Researchers at the famed Massachusetts Institute of Technology (MIT) might have cracked the code on one of hearing’s most mystifying mysteries, and the future design of hearing aids could get an overhaul based on their findings.
The long standing idea that voices are singled out by neural processing has been debunked by an MIT study. Isolating specific levels of sound may actually be handled by a biochemical filter according to this study.
How Our Ability to Hear is Affected by Background Noise
Only a small fraction of the millions of people who suffer from hearing loss actually use hearing aids to deal with it.
Although a hearing aid can give a tremendous boost to one’s ability to hear, those that use a hearing-improvement device have commonly still had trouble in settings with copious amounts of background noise. A person’s ability to discriminate voices, for instance, can be seriously reduced in settings like a party or restaurant where there is a continuous din of background noise.
If you’re someone who is experiencing hearing loss, you very likely know how annoying and stressful it can be to have a personal conversation with somebody in a crowded room.
Scientists have been closely investigating hearing loss for decades. Due to those efforts, the way that sound waves travel throughout the inner ear, and how the ear distinguishes different frequencies of sounds, was thought to be well-understood.
The Tectorial Membrane is Identified
But the tectorial membrane wasn’t identified by scientists until 2007. The ear is the only place on the body you will find this gel-like membrane. The deciphering and delineation of sound is accomplished by a mechanical filtering performed by this membrane and that may be the most intriguing thing.
When vibration comes into the ear, the minute tectorial membrane manages how water moves in response using small pores as it rests on little hairs in the cochlea. It was observed that the amplification produced by the membrane caused a different reaction to different frequencies of sound.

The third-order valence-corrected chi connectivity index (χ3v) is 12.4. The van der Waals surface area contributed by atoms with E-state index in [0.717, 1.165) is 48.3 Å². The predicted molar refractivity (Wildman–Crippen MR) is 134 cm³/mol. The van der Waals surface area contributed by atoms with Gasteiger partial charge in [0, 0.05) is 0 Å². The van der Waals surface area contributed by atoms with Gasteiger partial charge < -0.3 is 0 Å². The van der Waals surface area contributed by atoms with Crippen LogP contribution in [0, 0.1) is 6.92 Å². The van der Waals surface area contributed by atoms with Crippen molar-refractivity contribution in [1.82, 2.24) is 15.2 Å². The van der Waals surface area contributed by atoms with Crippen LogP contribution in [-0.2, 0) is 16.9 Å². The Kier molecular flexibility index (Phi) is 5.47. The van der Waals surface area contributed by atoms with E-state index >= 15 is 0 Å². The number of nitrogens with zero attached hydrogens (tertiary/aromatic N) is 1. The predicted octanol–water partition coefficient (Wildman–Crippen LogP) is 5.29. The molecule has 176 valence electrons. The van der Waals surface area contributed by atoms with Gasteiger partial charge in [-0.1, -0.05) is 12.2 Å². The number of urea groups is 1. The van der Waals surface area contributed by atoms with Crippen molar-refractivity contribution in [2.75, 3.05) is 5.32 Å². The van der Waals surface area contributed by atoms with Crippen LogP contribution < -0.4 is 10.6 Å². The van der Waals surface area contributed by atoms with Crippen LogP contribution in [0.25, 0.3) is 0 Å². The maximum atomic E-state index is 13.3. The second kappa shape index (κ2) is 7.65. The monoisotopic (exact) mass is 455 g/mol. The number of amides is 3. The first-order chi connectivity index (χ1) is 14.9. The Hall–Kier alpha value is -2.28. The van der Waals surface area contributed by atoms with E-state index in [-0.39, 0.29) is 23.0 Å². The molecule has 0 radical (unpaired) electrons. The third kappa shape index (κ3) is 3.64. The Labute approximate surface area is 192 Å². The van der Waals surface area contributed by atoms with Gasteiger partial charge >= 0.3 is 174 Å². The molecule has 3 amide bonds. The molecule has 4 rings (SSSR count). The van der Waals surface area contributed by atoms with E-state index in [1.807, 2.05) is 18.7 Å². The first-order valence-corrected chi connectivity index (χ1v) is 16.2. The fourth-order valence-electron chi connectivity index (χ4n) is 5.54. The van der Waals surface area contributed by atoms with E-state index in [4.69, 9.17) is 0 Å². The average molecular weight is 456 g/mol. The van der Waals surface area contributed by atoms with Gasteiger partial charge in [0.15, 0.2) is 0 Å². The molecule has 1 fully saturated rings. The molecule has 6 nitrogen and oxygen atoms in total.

The middle tones were found to have strong amplification and the frequencies at the lower and higher ends of the spectrum were less impacted.
Some scientists think that more effective hearing aids that can better identify individual voices will be the result of this groundbreaking MIT study.
The Future of Hearing Aid Design
The fundamental concepts of hearing aid design haven’t changed very much over the years. A microphone to pick up sound and a loudspeaker to amplify it are the general elements of hearing aids which, besides a few technology tweaks, have remained the same. Unfortunately, that’s where one of the design’s drawbacks becomes clear.
Amplifiers, usually, are not able to discern between different levels of sounds, because of this, the ear receives increased levels of all sounds, that includes background noise. Tectorial membrane research could, according to another MIT researcher, result in new, innovative hearing aid designs which would provide better speech recognition.
The user of these new hearing aids could, theoretically, tune in to a specific voice as the hearing aid would be able to tune distinct frequencies. Only the desired frequencies would be boosted with these hearing aids and everything else would be left alone.
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